Promo Suppliers on How Sales Are Returning to the Sports and Music Entertainment Markets
Since the pandemic shut down the entire country, some sectors have bounced back quicker than others. Two areas that have struggled to find their paths to normal are sports and live music, which tend to rely on large crowds that have been mostly banished over the past year.
One thing is for sure: Whether distributors have been eyeing center stage or center field, now is an ideal time to jump into the entertainment space. Allowing fans back into venues nationwide should also provide a much-needed spike in promotional product sales.
“I can see there being a large surge for promotional products with everything coming back to normal,” Celil Kes, sales manager at San Diego-based Let’s Support, said. “Everyone is always looking for free things or even just new merchandise since there has been a whole year of not getting any.”
As for Dan Taylor, president and CEO of BamBams, Manassas, Va., who described 2020 sales as “abysmal,” he is optimistic about the recent uptick in demand.
“After experiencing 14 months of restrictions and cancellations of outdoor events, it is our opinion that people are eager to get together to cheer on their team or listen to their favorite band,” Taylor said. “The demand of products for outdoor events is rising, and it is a good time to get prepared and connected with the buyers. The order size is typically large and worth the effort.”
Sports & Tailgating
To get back in the game, Kes advised distributors to pitch new ideas to clients to pique their interest. Let’s Support’s most popular sports item is its scarf, which is available in knit, woven and printed varieties.
“Three different scarves [that are] perfect for any kind of weather or game,” he said. “Apparel will never wear out. ... It’s unique, classy and different. Be on the lookout for more unique and statement promo items. We all just want our clients to have the best-dressed fans.”
When it comes to where the demand is, Taylor hasn’t seen much of a difference in what end-buyers are seeking, with options from small handheld products to large flags still dominating the space.
“We primarily see the same products in the $1 to $2 net price range as we have in recent years,” he said. “They include rally towels, BamBams noisemakers, banners and flags, with flags as a trending product line.”
Keith Lofton, vice president of sales for Pittsburgh’s Pro Towels, referenced the NBA and NHL bubble model that prevented fans from being in attendance last year, and, therefore, removed promo giveaways from the equation. While signage sales may have surged for these environments, suppliers like Pro Towels thrive on game-day giveaways, specifically playoff rally towels.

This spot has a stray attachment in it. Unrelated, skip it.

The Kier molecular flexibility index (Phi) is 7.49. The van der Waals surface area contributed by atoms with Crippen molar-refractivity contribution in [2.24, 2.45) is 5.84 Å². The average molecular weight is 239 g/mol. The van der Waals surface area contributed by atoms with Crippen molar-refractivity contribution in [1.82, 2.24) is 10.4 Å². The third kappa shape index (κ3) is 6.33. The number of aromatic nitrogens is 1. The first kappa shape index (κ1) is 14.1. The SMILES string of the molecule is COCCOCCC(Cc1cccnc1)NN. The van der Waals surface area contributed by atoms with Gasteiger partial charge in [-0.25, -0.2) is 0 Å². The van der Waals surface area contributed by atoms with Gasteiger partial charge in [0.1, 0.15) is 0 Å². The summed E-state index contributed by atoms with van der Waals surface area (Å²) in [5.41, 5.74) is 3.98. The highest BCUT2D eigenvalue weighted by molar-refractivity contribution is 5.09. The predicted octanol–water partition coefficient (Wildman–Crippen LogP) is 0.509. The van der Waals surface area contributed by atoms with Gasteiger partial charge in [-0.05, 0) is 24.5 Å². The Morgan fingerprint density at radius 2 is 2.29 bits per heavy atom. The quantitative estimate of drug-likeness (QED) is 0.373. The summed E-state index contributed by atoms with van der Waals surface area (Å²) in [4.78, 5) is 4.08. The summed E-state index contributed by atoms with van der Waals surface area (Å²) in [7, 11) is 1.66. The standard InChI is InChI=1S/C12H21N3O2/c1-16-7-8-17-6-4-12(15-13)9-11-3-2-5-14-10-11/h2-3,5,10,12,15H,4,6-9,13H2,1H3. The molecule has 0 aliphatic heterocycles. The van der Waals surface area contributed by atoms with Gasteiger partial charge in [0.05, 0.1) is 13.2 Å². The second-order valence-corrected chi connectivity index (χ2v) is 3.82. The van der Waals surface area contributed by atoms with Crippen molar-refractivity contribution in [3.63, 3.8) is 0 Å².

“This year, however, that script has completely changed,” he said. “We started with teams ordering for low-capacity stadiums, and, as they’ve added fans, they’ve added giveaways to the stands. We are now fulfilling playoff towel orders for full-capacity stadiums for NHL and NBA teams, and it’s a rush!”
There are ample opportunities to sell to local youth and amateur sports leagues or corporate businesses wanting sports-themed promotions, but that coveted pro team client is within reach if you’re ready for big league sales.
“Sports is such a competitive market when it comes to our industry because so many distributors want to say they work with their favorite team or local team, so you have to be patient and persistent,” Lofton said. “Make sure they know you can pull off the impossible and make sure you’re always available to support their needs. The teams move fast and you’ve got to be ready to move with them.”
While returning to the seats is a big accomplishment to normal game days, there is still one last aspect to anticipate: tailgating. So distributors should get ahead of these sales, as Lofton foresees tailgating returning by football season.
“Tailgating brings sponsorships, boosters and brands from all around looking to show their school spirit and help bring fans together, so I anticipate a similar trend in what we’ve seen with some summer categories,” he said. “These brands will look to promote 10 times harder and will push the agenda and really beef up their promo inventory to give out at these events.”
However, even with chart-topping musicians compiling a full schedule of concerts for summer and beyond, the future isn’t as clear for live music. While sports made a gradual return over the course of the past year, concerts didn’t.
“With concerts and festivals nonexistent last year, so were our sales,” Kes said. “We’ve currently been seeing a little rebound [as] event planning resumes. I’m not too sure how these events will look like, but I definitely know promo products will be one of the main things that everyone will look forward to besides the event itself.”
There are glimpses of hope from orders that are coming in, with Taylor seeing the usual mix of hats, bags, bracelets and lapel pins being popular among artists who have begun sourcing product for both in-person and web merch collections, but he couldn’t rule out a familiar trend emerging as a key product as event planning progresses.
“It is too early to determine how COVID might have changed the product mix,” he said. “I suppose that branded masks might still be an option in some venues.”
Lofton echoed the uncertainty with concert merch selections, but noted discussions have begun with distributors for beach towels and tees in that space, and he anticipates the sales will follow.
“I feel like I’ve forgotten what a concert is,” Lofton said. “We haven’t quite seen the concert business back, but it’s right around the corner. ... The stadiums for sporting events being close to full capacity speaks to what we might see when the concerts start to heat up this summer, and that spells good news for that market in our industry.”